I think we've only scratched the surface of what superconductors can achieve. Some very basic evidence has shown that gravity can be counteracted in part by some kind of previously unknown antigravity that superconductors in certain setups can generate. Sort of like how electricity and magnetism are complementary.

[ Parent ]

Yep. That's it! Frogs too. [nt] (none / 0) (#7)
by Rasman on Mon Sep 02, 2002 at 03:28:16 AM EST



---
Brave. Daring. Fearless. Clippy - The Clothes Pin Stuntman
[ Parent ]
Check the numbers. (4.50 / 2) (#17)
by bunsen on Mon Sep 02, 2002 at 12:03:05 PM EST

I think it would have been a 40 Tesla magnet. 40 Gauss (=.004 T) is easily achievable by refrigerator magnets, IIRC.

The frog levitation is simply a demonstration of the diamagnetism of water. Most materials that we consider nonmagnetic are, in fact, very weakly diamagnetic (they are repelled by magnetic fields). The effect is too small to notice in everyday circumstances, but extremely large magnetic fields can do things like levitate frogs and cockroaches.

The reason we haven't seen humans floating inside big magnets is the problem of scale. The frog was floating in a hole in the middle of the magnet, maybe 2 cm across (or something like that). It has so far been impossible to build a magnet that produces a field that strong in a volume anywhere near large enough to contain a human.

---
Do you want your possessions identified? [ynq] (n)
[ Parent ]

Very powerful magnets (none / 0) (#35)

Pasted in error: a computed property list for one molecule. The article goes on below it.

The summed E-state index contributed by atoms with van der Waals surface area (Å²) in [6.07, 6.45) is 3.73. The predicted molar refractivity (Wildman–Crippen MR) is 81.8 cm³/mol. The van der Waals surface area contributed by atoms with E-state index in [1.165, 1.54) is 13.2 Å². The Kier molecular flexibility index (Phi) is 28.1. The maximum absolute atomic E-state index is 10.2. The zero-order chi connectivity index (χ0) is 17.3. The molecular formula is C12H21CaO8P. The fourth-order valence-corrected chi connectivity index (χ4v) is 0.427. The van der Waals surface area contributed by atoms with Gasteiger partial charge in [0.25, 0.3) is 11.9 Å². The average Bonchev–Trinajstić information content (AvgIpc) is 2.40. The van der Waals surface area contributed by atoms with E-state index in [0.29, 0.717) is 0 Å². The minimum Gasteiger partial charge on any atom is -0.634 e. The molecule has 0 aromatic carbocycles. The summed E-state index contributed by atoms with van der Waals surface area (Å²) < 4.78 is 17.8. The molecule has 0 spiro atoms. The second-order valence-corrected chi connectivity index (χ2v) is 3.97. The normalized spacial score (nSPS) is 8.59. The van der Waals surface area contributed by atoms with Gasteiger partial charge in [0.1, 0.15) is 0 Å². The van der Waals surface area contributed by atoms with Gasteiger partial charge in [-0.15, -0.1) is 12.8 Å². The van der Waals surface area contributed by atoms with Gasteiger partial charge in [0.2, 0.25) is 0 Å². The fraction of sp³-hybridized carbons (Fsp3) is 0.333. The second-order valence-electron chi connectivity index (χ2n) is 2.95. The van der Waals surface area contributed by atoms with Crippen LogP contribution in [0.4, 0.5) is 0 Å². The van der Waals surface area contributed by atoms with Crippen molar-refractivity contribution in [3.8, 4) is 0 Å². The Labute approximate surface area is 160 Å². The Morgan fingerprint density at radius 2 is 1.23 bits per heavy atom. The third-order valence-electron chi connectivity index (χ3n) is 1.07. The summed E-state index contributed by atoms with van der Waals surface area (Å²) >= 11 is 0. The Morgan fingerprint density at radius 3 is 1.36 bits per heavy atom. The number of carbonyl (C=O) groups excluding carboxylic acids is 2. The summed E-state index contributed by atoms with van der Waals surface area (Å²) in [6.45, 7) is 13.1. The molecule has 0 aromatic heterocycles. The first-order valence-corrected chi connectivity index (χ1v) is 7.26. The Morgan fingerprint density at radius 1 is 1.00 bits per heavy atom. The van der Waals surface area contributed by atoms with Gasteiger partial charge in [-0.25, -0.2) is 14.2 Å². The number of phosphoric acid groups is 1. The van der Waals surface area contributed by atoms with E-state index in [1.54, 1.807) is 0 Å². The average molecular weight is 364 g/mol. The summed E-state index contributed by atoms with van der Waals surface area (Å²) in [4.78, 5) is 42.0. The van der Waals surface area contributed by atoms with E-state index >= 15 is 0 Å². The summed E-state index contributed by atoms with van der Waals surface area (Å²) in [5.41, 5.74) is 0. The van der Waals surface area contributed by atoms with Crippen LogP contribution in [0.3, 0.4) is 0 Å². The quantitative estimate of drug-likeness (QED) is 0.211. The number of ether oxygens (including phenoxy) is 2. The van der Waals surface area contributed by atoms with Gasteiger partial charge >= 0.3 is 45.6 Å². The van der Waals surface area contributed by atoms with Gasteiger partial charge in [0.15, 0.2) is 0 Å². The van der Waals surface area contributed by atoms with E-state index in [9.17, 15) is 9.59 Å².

by Shren on Wed Sep 04, 2002 at 11:50:05 AM EST

It has so far been impossible to build a magnet that produces a field that strong in a volume anywhere near large enough to contain a human.

But if you find a way, the DoD has a contract for you. Imagine taking down all the hard drives in a city.

[ Parent ]

Yup (none / 0) (#14)
by MotorMachineMercenary on Mon Sep 02, 2002 at 07:53:37 AM EST

I saw this, too, a while ago. The levitating frog must be one of the funniest clips on the 'net.

Here is a clip of the poor bastard in suspended free fall. There are a couple of other clips with the same theme.

Now, when do we get this to work on humans?

--
Would you like an anti-radar detector -detector to go with the anti anti-missile-missile missile?


[ Parent ]
Caution (5.00 / 2) (#16)
by Herring on Mon Sep 02, 2002 at 09:12:24 AM EST

Remember to remove your Prince Albert first.


Say lol what again motherfucker, say lol what again, I dare you, no I double dare you
[ Parent ]
Anti-gravity actually :-) (none / 0) (#21)
by drquick on Mon Sep 02, 2002 at 12:43:34 PM EST